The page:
Schools, hospitals, electricity and water supply – these have been the key pitches of the Aam Aadmi Party (AAP) in the run-up to the 2020 Delhi assembly elections. But ahead of the polls, Chief Minister Kejriwal is not shying away from expressing support for the Ram Mandir trust or declaring himself a 'Hanuman Bhakt'.
While many argue that these moves are mere appeasement tactics ahead of the polls, a careful observation reveals a new experiment which could shape the outcome of the Delhi elections.
Kejriwal's Hindu Assertion
As the Chief Minister of Delhi, Arvind Kejriwal is trying to establish an ideological alternative to the dominant right and left. He is seen as a pro-development figure and has deftly avoided the BJP's 'Opposition is With Pakistan' narrative.
This is evident from his support to the Balakot airstrikes, tacit silence on Shaheen Bagh and anti-CAA protests despite his party voting against the amendment in the Parliament and his occasional jibes aimed at Pakistan asking Imran Khan to stay away from India’s internal affairs.
It is pertinent to note that while Kejriwal remained tight-lipped about anti-CAA protests, the Aam Aadmi Party played a balancing act with Manish Sisodia and other party leaders frequently voicing their support for the protesters.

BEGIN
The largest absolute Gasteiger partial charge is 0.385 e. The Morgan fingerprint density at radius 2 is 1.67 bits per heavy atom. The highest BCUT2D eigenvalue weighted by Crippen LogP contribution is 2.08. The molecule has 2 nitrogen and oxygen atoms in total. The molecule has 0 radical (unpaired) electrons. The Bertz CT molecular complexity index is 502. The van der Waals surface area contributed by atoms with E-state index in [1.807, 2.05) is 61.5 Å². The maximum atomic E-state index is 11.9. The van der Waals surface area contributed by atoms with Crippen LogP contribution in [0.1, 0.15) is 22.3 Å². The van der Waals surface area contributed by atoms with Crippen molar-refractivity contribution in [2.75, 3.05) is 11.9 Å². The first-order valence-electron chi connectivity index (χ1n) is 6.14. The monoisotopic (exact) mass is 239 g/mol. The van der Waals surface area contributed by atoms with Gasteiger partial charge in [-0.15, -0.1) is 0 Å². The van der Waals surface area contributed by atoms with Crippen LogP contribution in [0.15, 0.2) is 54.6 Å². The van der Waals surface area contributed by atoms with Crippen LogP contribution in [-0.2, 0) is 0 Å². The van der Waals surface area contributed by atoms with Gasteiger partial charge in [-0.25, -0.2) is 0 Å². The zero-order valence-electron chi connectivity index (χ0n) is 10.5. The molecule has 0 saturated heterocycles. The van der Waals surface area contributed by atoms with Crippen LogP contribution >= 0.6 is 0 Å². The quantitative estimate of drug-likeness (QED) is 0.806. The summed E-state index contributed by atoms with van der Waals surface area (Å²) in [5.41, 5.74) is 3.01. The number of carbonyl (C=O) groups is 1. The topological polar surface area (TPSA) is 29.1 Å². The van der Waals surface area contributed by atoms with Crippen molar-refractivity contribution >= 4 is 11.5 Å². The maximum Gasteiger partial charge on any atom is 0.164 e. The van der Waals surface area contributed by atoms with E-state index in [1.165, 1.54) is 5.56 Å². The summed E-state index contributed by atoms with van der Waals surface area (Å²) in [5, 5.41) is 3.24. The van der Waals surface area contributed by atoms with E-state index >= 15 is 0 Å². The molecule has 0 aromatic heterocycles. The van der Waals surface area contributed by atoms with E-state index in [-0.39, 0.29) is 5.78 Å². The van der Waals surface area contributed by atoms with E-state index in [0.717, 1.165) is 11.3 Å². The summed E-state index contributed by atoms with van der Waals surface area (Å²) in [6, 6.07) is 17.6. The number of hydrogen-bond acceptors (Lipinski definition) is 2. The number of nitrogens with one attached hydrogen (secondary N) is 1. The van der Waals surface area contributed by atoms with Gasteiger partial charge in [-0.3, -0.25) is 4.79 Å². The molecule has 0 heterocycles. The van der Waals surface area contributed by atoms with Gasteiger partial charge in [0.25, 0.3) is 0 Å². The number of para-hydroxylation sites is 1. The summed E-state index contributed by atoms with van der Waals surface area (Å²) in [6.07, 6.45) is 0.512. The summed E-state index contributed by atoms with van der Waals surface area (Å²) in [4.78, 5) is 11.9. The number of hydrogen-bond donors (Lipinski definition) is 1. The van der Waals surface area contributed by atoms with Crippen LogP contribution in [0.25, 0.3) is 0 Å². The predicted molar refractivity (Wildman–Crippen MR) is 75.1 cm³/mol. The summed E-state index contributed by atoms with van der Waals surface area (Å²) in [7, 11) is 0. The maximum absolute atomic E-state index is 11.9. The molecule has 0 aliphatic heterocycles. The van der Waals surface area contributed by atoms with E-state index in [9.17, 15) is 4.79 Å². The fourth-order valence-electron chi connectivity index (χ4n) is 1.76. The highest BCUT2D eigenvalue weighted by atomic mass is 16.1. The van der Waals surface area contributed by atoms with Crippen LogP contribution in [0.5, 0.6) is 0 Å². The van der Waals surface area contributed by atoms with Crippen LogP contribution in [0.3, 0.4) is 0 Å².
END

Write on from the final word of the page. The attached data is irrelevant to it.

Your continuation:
In his campaign for Delhi, Kejriwal tried to project himself as an ‘ideal Hindu’ by embarking on temple visits, reciting Hanuman Chalisa and calling BJP leaders 'Nakli Hindus'.
This without alienating the Muslim voters by roping in five-time MLA from Matia Mahal Shoaib Iqbal and fielding sitting MLAs like Imran Hussain and Amantullah Khan from their seats.
How Will This Impact BJP's Hindu Vote Base?
BJP in its attempt to reclaim Delhi after being out of power for 22 years is going all out. From big leaders like Amit Shah, Yogi Adityanath, Anurag Thakur targeting Shaheen Bagh protests, to the party rewarding the likes of Kapil Mishra and Tajinder Bagga – repeat offenders known for peddling fake news and hate speech – the party has worked towards consolidating their core Hindu vote bank. Notably, the EC had imposed campaign bans on two BJP MPs for hate speech in poll-bound Delhi.
In light of this, Kejriwal’s Hindu assertion might resonate well with an average Hindu voter who falls somewhere at the centre of the ideological spectrum. With some BJP leaders going on a Hindutva overdrive ahead of the Delhi polls, Kejriwal’s image as a pro-development chief minister who doesn’t shy away from asserting his Hindu identity in public, can help AAP win the Modi voter who sees no alternative at the state level.
According to a Lokniti-CSDS survey for November-December 2019, a large number of voters in Delhi actually prefer Prime Minister Narendra Modi at the Centre and Arvind Kejriwal in Delhi.
Polling day is around the corner and Delhi is being viewed as a battle between Chief Minister Kejriwal and Prime Minister Modi. The results in the national capital, which will be declared on 11 February, will determine if the ‘Arvind Kejriwal model’ can sustain itself in Indian politics, which is riddled in the polarising left versus right narrative.